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Röthbauer GmbH

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About Röthbauer GmbH

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  1. We all know the importance of good electronics and how they have changed over the years. In the 80’s it was somewhat of an economical and reliable point of purchase. Following the trend it was either Futaba or Sanwa (Airtronics). Already having an FP-4L at the time from a crashed airplane I chose to use those electronics in the Racing Baja, knowing it was an airplane frequency vs a surface radio. As things progressed and I found true enjoyment with the 1/8 scale nitro I eventually upgraded to the state of the art transmitter in early 1984, the FP-T3PG. I made the choice in preparation for competitive RC Racing, more like a sport rather than a hobby. Itching to race the car somewhere at the nearest RC track. Upgrading from a 4 channel stick radio to a purpose built race quality device with all the various adjustments needed including my favorite the Warm-up switch. Throttle Warm-up is a device which automatically cycles the throttle servo between SLOW - MEDIUM SLOW - (HIGH). The red led lamp flashes to indicate that warm-up is being performed. Futaba FP-4L with FP-S28 servo (3.5kg-cm) 48 oz-in (.24 sec /60 deg) weight: (53g) 1.87 oz Futaba FP-T3PG with FP-S132H servo (1.8kg-cm) 25 oz-in (.13 sec/60 deg) weight: 32g 1.13 oz
  2. I have the Kyosho OT236R rear shocks are a good substitute over the CB-88/89 which are a hard find. They have piston choices for various shock oil weights/spring combinations. Careful not to over tighten the newer ones as the gasket is very thin and somewhat of a challenge to get them over the threads. The difference is length is 10mm shorter vs the original ones. As for leaking, one could use a small piece of Teflon tape or blue thread locker.
  3. Kyosho shocks that have lost there tolerance.
  4. In preparation of replacing my old worn out Kyosho oil filled shock absorbers with new old stock I thought I share some differences between the Team CRP coil over vs the Kyosho from the Vanning era. I don’t know exactly what year the coil overs we’re available from Kyosho for the Land Jump Integra, possible mid year 84? What is known is how great the CB-88 or 89 shocks were at the time as many Tamiya Rough Riders had upgraded to improve the cars stability and increase steering response, same goes for Kyosho Scorpion racers. Only they paired them up with Team CRP coil overs for ultimate performance. Attached are some pics of my original shocks & coil over that underwent various settings as I was pushing the limits with the Racing Baja. The CRP springs have a much softer spring rate when compared to the Kyosho Vanning type which seem extremely firm. Team CRP - (Nr. 1515) Kyosho coil over springs are the secret to any coil over suspension. Our Kyosho coil overs come with two sets of springs (silver-light, gold-heavy). Our research and testing has shown that these custom wound springs are the best spring rates available. Coil over brackets use double set screw (90°/3 mm). Kyosho FM-71, CB-88 and CB-89 shocks. (pair)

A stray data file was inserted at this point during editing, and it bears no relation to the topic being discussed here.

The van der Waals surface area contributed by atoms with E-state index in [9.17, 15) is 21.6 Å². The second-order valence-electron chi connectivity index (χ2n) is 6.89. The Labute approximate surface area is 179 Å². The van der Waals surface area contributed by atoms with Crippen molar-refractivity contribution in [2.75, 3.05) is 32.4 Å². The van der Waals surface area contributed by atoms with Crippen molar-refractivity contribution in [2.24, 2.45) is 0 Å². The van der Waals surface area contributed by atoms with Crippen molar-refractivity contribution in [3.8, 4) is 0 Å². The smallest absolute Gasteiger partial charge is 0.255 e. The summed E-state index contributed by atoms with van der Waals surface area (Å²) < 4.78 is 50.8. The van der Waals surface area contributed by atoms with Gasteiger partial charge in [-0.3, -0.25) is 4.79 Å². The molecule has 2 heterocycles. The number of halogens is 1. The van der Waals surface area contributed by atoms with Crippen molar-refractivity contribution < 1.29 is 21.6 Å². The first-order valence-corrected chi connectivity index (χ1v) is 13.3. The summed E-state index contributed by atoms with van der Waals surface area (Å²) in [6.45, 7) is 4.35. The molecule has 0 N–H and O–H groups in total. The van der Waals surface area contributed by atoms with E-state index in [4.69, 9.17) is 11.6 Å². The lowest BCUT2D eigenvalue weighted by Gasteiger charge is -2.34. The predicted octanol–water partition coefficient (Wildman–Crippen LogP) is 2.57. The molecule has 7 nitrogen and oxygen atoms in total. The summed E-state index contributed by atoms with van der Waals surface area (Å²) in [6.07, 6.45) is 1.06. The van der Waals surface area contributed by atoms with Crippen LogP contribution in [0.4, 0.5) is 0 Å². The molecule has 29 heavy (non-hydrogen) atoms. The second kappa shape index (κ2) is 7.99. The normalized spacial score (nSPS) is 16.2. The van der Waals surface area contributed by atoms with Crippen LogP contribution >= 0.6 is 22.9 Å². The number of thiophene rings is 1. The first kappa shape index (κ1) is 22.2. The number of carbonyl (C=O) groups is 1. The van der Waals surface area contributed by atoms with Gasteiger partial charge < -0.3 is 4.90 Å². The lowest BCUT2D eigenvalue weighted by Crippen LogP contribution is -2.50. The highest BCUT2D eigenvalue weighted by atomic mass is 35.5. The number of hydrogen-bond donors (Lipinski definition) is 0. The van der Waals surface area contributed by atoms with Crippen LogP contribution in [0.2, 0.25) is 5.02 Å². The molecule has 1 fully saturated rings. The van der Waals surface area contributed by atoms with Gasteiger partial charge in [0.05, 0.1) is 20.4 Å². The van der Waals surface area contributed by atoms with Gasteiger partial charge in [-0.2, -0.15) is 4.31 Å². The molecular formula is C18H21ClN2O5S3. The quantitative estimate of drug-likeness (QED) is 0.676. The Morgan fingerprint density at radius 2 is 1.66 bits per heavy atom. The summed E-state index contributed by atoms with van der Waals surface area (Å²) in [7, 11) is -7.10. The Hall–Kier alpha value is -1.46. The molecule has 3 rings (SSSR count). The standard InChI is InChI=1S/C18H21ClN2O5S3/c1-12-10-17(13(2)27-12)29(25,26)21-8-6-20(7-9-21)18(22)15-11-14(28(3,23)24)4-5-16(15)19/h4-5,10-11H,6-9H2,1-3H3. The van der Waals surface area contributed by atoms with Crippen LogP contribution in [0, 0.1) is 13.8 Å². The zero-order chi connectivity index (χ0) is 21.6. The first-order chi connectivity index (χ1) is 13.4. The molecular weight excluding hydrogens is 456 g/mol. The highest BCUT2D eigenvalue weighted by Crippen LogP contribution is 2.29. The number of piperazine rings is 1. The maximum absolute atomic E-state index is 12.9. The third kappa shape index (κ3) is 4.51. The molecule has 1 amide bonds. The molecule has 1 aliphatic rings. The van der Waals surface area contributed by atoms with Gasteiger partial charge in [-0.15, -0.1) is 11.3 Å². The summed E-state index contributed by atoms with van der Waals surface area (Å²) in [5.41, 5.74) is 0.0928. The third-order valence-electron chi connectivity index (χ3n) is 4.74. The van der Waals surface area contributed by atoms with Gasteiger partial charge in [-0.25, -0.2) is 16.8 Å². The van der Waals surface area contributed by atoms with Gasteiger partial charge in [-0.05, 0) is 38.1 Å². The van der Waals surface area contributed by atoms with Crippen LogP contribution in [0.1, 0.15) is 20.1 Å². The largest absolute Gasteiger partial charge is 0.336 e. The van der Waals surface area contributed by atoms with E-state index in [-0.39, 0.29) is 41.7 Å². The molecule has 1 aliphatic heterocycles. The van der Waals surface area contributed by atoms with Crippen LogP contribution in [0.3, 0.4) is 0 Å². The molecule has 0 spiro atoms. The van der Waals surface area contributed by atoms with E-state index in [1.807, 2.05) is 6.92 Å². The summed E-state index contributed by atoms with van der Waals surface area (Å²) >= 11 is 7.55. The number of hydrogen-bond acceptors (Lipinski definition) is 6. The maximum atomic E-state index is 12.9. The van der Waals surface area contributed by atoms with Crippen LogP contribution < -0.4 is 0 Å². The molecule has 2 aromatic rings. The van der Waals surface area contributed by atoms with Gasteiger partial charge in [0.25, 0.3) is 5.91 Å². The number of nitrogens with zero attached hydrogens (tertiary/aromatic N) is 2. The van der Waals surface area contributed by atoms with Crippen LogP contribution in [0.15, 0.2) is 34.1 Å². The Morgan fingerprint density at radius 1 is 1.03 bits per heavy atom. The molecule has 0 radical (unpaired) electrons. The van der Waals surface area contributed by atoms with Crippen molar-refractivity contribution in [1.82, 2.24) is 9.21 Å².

5. Back in 1983 when I was at the beginning of what would be an exciting course of development from all things RC. I was looking at the latest Tower Talk flyer from Tower Hobbies and noticed something of interest. Tower Hobbies had a listing for the Circuit 20 Extra Racing Baja (3045) which looked more like a real car then those previous cage type so, I was SOLD! I ordered the kit and assembled as per instruction pictures as the text was in Japanese. The kit arrived in a medium size box and the car was bigger than I had imagined once assembled. I was already aware of the various 1/8 on-road cars I had seen in magazines, however I was looking for the experience of off road racing. The project went on and I saved up enough money and purchased the rest of the items needed. OS Max .20 R/C was the first engine I got for the racing baja with the optional rectangle engine heatsink (Kyosho SD-75) to keep it cool. As I drove the car more and more I was also upgrading as I was learning to setup all things 1/8 buggy, mostly the engine. Next on the list was a set of front (CB-88) shocks that came with a mounting plate that you bolted to the chassis for extra damping. As for the rear (CB-89) shocks, I got two sets, four all together at the back and a total of six for the entire buggy. As time progressed I continued to drive the buggy up and down the street and various lots with different types of terrain. That’s when I started to notice how the car was handling and ordered the Team CRP (1526 Kyosho Coil Over) for the front. At this point the RC market was really evolving and now I was able to adjust the front spring tension and or chose from two different springs; Silver (Soft) or Gold (Hard).
  6. Moving on trying to get my Racing Baja back online, last used sometime in 85.
  7. If we all step back and remember what it was exactly that made R/C so immediately fascinating, most of us would probably say it was a level of realism involved. Both Kyosho & Tamiya gave us the chance to feel what real racing was all about, but it’s much more affordable and a lot less dangerous. Here we will restore and relive the glory of the Kyosho Racing Baja as I experienced when it was all brand new back in 1983.
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